Coronavirus Spread Puts Densely Populated India on High Alert
India has confirmed just three cases of coronavirus, while the Indian government says 23,531 people are under observation.
(Bloomberg) -- As the novel coronavirus spreads from China around the globe, India appears especially at risk because of its dense population, patchy health-care system and high rate of migration.
The nation has confirmed just three cases, while the Indian government says 23,531 people are under observation. Neighboring Sri Lanka has reported one infection, while Pakistan disclosed its first patients this week: Two travelers who had separately returned from Iran, one of whom had been on a tour with 28 people.
While India’s numbers look tiny set against a population of 1.3 billion, the World Health Organization has warned that new cases are appearing faster outside China than those within the country where the virus originated. The discovery in the U.S. of a case with no ties to a known outbreak has raised concern that a similar emergence in a country as densely populated as India could quickly overwhelm the chronically underfunded health-care system.
“It’s already here, they’ve detected a few cases, and if it starts spreading you will see a very fast” evolution, said Kasisomayajula Viswanath, a professor at Harvard’s T.H. Chan School of Public Health. “Right now they are able to control it, and monitor it, and treat it effectively. But if it is spreading along with other contagious diseases that are already here, then it becomes a matter of considerable concern.”
Apart from its sheer size, India is cause for particular worry because of the density of its population: 420 people live on each square kilometer (about 0.4 of a square mile), compared with 148 per square kilometer in China. Places like Mumbai’s Dharavi slum, or even a typical Indian household containing extended families, can facilitate contact with virus-bearing droplets emitted by breathing, talking, coughing or sneezing.
Pakistan and Bangladesh look even more exposed than their larger South Asian neighbor. The two spend less on health care than India, and each has an array of entry points from countries where outbreaks are increasing.
Pakistan’s first case appears to have come from neighboring Iran, which has emerged as the center of the outbreak in the Middle East, with at least 245 confirmed cases and 26 deaths. Pakistan has suspended all flights to China, Japan, and now Iran. Like Bangladesh, Pakistan has declined to evacuate students stranded in China. Bangladesh did extract 312 citizens from Wuhan, the origin of the virus, keeping them in quarantine in camps outside Dhaka for 14 days.
Like China, India has a high rate of internal migration. In the 2011 census, 450 million people moved from one area to another in search of opportunity. Many commute daily from their villages to work in the cities. That could make it harder to contain an outbreak to one locality, as China has attempted to do by locking down the entire state of Hubei.
“That’s not really possible in India,” said Vivekanand Jha, the executive director of the George Institute for Global Health, India, in New Delhi. “Indians, if they are infected, are much more likely to remain in circulation and potentially come in contact with uninfected individuals wherever in the world they might be.”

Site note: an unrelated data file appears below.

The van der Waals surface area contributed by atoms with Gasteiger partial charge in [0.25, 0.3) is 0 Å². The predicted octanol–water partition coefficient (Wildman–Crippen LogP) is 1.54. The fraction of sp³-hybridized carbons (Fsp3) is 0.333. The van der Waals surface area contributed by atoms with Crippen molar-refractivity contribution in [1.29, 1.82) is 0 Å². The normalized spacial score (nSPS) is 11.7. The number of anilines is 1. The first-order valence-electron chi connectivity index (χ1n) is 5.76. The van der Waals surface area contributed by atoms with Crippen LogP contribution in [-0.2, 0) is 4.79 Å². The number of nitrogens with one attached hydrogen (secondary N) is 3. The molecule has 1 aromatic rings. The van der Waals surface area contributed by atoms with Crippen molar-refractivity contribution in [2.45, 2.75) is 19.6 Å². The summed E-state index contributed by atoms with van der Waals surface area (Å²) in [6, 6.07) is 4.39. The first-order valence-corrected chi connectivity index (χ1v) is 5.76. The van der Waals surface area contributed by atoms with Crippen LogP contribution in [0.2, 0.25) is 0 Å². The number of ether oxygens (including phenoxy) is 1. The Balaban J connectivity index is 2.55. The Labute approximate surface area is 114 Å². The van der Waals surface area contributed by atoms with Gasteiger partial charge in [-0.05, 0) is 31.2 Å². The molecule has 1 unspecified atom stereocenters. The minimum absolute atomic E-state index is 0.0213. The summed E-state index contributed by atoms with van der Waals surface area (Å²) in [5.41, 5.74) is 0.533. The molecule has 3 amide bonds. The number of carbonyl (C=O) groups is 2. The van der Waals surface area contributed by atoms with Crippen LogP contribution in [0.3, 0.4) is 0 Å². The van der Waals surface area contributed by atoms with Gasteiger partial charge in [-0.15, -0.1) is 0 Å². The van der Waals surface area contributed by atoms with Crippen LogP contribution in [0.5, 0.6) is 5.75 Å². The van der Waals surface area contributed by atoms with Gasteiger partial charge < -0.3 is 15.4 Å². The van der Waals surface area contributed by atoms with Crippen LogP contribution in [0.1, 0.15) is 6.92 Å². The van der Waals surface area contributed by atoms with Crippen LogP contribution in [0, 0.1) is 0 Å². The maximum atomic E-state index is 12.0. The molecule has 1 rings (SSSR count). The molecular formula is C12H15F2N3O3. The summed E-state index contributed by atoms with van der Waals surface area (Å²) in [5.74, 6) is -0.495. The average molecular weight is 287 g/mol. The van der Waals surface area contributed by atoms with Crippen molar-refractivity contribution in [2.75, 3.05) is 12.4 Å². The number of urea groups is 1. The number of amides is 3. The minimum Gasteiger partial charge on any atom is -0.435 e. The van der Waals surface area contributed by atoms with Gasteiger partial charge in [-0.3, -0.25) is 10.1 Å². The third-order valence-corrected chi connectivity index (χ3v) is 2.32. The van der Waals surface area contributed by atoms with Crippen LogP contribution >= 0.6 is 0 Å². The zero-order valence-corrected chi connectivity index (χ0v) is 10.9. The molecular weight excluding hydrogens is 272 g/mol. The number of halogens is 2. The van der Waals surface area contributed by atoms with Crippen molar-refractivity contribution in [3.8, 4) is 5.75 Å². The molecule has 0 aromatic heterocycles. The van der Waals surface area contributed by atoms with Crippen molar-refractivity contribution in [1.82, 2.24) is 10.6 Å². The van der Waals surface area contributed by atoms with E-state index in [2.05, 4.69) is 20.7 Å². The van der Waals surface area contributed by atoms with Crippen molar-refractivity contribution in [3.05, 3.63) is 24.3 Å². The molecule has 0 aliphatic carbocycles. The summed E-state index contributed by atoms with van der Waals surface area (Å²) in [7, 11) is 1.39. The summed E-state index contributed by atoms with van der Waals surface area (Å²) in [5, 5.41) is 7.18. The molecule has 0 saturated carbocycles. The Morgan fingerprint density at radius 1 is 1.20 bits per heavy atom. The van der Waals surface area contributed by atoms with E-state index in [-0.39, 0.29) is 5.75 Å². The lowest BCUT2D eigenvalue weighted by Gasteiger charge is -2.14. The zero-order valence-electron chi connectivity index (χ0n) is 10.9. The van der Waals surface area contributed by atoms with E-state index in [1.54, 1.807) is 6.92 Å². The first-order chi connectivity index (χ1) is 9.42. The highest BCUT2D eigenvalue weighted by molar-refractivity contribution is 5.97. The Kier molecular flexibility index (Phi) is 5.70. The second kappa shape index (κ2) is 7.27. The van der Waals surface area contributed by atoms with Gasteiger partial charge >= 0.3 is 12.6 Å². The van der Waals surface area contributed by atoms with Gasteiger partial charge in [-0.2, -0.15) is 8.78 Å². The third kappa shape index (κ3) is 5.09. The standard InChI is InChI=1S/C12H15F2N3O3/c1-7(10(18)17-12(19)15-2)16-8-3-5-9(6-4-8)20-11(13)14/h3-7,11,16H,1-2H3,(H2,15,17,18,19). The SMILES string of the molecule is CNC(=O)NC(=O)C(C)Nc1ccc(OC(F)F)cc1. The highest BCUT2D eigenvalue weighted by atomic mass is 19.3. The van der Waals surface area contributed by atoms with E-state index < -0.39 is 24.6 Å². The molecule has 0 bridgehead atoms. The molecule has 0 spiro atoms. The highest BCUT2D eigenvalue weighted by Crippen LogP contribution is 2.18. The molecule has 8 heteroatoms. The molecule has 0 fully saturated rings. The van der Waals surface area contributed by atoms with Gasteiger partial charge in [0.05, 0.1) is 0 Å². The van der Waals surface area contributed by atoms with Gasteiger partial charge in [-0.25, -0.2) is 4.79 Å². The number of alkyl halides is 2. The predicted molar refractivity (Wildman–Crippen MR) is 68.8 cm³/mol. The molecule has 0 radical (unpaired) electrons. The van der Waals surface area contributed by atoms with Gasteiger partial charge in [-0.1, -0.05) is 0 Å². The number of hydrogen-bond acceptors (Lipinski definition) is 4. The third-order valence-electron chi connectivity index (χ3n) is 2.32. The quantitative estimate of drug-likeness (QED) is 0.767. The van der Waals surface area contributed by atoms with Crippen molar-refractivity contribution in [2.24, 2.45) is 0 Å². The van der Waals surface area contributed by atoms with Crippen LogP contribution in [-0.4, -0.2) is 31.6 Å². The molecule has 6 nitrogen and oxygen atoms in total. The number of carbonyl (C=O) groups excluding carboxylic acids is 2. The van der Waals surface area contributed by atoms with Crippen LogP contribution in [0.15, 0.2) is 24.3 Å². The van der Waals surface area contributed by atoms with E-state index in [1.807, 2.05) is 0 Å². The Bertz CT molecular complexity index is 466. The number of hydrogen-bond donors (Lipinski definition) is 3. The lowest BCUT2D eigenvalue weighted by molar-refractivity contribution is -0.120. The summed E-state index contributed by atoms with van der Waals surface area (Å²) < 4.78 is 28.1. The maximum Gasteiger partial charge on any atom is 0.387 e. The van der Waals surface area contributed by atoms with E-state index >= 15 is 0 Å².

A large-scale outbreak stands to put a heavy strain on India’s economy, which is much smaller than China’s and where growth this year is on track to be the weakest in more than a decade.
The country’s health-care spending is among the lowest in the world -- just 3.7% of gross domestic product. That’s left India with a patchwork of overcrowded public hospitals, and private ones that are unaffordable for many people.
Indian Health Minister Harsh Vardhan said he’s “extremely proud” of his country’s response so far to containing the virus, which includes input from the armed forces, national carrier Air India and embassies abroad. Authorities have been screening travelers at airports, seaports and border crossings. It says the three confirmed cases, all discovered in the southern state of Kerala, have all been discharged from hospital.
Still, Padmanesan Narasimhan, a professor of public health at the University of New South Wales who has worked on tuberculosis control in India, said the chances of the disease spreading in India are high.
“Because of internal migration, and the population density, and the limited access to health infrastructure, that would be a major challenge in India,” he said.
One area where India and its South Asian neighbors may have an advantage over the places where the coronavirus is already spreading is the weather. Coronaviruses of all kinds tend to travel better in cooler, drier climates -- it’s why flu season is in winter -- and with the subcontinent’s summer approaching, the stifling heat may end up snuffing out the virus, too.
Moreover, while health-care systems across the region are underfunded, they do have expertise in fighting infectious diseases, given the prevalence of malaria, dengue and tuberculosis. Wealthier economies, from Hong Kong to Italy to Japan, have struggled to quell the spread of the virus.
“If it comes here, certainly it is a matter for concern because of the density of the population, and the sheer scale of it,” said Harvard’s Viswanath. “On the other hand, it looks like we’ve not been able to do a good job globally. I don’t have tremendous confidence in other systems, either.”
--With assistance from Faseeh Mangi, Kamran Haider, Bibhudatta Pradhan, Asantha Sirimanne and Arun Devnath.
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